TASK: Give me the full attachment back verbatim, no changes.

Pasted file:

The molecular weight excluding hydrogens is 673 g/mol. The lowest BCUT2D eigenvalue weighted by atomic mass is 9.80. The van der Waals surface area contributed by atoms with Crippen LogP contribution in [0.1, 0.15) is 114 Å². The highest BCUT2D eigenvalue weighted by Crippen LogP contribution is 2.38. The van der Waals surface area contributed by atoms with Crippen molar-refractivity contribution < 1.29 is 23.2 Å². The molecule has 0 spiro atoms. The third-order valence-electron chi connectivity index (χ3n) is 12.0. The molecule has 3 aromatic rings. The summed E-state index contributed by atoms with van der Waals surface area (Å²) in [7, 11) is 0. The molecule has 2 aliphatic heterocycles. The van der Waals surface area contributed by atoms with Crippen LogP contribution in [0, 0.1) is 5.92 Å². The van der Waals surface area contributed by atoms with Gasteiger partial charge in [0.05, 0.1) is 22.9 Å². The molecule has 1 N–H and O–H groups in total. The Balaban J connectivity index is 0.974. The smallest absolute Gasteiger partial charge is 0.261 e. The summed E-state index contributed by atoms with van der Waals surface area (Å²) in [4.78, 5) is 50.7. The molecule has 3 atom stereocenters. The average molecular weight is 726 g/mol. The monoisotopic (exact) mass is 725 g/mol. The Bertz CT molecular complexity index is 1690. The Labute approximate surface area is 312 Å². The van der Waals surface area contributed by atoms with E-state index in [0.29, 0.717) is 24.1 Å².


The molecular weight excluding hydrogens is 673 g/mol. The lowest BCUT2D eigenvalue weighted by atomic mass is 9.80. The van der Waals surface area contributed by atoms with Crippen LogP contribution in [0.1, 0.15) is 114 Å². The highest BCUT2D eigenvalue weighted by Crippen LogP contribution is 2.38. The van der Waals surface area contributed by atoms with Crippen molar-refractivity contribution < 1.29 is 23.2 Å². The molecule has 0 spiro atoms. The third-order valence-electron chi connectivity index (χ3n) is 12.0. The molecule has 3 aromatic rings. The summed E-state index contributed by atoms with van der Waals surface area (Å²) in [7, 11) is 0. The molecule has 2 aliphatic heterocycles. The van der Waals surface area contributed by atoms with Crippen LogP contribution in [0, 0.1) is 5.92 Å². The van der Waals surface area contributed by atoms with Gasteiger partial charge in [0.05, 0.1) is 22.9 Å². The molecule has 1 N–H and O–H groups in total. The Balaban J connectivity index is 0.974. The smallest absolute Gasteiger partial charge is 0.261 e. The summed E-state index contributed by atoms with van der Waals surface area (Å²) in [4.78, 5) is 50.7. The molecule has 3 atom stereocenters. The average molecular weight is 726 g/mol. The monoisotopic (exact) mass is 725 g/mol. The Bertz CT molecular complexity index is 1690. The Labute approximate surface area is 312 Å². The van der Waals surface area contributed by atoms with E-state index in [0.29, 0.717) is 24.1 Å².